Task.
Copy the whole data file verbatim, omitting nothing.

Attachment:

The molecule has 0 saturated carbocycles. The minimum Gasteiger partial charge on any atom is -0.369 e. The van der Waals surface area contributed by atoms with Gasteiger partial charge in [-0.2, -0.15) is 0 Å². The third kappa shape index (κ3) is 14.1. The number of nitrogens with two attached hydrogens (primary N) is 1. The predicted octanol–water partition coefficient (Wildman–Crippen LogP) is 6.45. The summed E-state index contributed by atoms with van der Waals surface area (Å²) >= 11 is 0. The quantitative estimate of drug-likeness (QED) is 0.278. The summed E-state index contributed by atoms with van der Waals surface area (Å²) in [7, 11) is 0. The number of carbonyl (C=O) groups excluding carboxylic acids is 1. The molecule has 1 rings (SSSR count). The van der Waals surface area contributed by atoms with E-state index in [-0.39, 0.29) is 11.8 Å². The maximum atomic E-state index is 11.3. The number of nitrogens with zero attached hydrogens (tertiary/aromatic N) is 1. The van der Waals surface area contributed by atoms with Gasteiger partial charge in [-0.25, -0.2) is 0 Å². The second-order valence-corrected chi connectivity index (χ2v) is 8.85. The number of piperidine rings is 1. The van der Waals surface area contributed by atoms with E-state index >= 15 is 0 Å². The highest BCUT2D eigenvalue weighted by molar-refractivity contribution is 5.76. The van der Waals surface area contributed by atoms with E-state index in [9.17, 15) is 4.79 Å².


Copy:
The molecule has 0 saturated carbocycles. The minimum Gasteiger partial charge on any atom is -0.369 e. The van der Waals surface area contributed by atoms with Gasteiger partial charge in [-0.2, -0.15) is 0 Å². The third kappa shape index (κ3) is 14.1. The number of nitrogens with two attached hydrogens (primary N) is 1. The predicted octanol–water partition coefficient (Wildman–Crippen LogP) is 6.45. The summed E-state index contributed by atoms with van der Waals surface area (Å²) >= 11 is 0. The quantitative estimate of drug-likeness (QED) is 0.278. The summed E-state index contributed by atoms with van der Waals surface area (Å²) in [7, 11) is 0. The number of carbonyl (C=O) groups excluding carboxylic acids is 1. The molecule has 1 rings (SSSR count). The van der Waals surface area contributed by atoms with E-state index in [-0.39, 0.29) is 11.8 Å². The maximum atomic E-state index is 11.3. The number of nitrogens with zero attached hydrogens (tertiary/aromatic N) is 1. The van der Waals surface area contributed by atoms with Gasteiger partial charge in [-0.25, -0.2) is 0 Å². The second-order valence-corrected chi connectivity index (χ2v) is 8.85. The number of piperidine rings is 1. The van der Waals surface area contributed by atoms with E-state index >= 15 is 0 Å². The highest BCUT2D eigenvalue weighted by molar-refractivity contribution is 5.76. The van der Waals surface area contributed by atoms with E-state index in [9.17, 15) is 4.79 Å².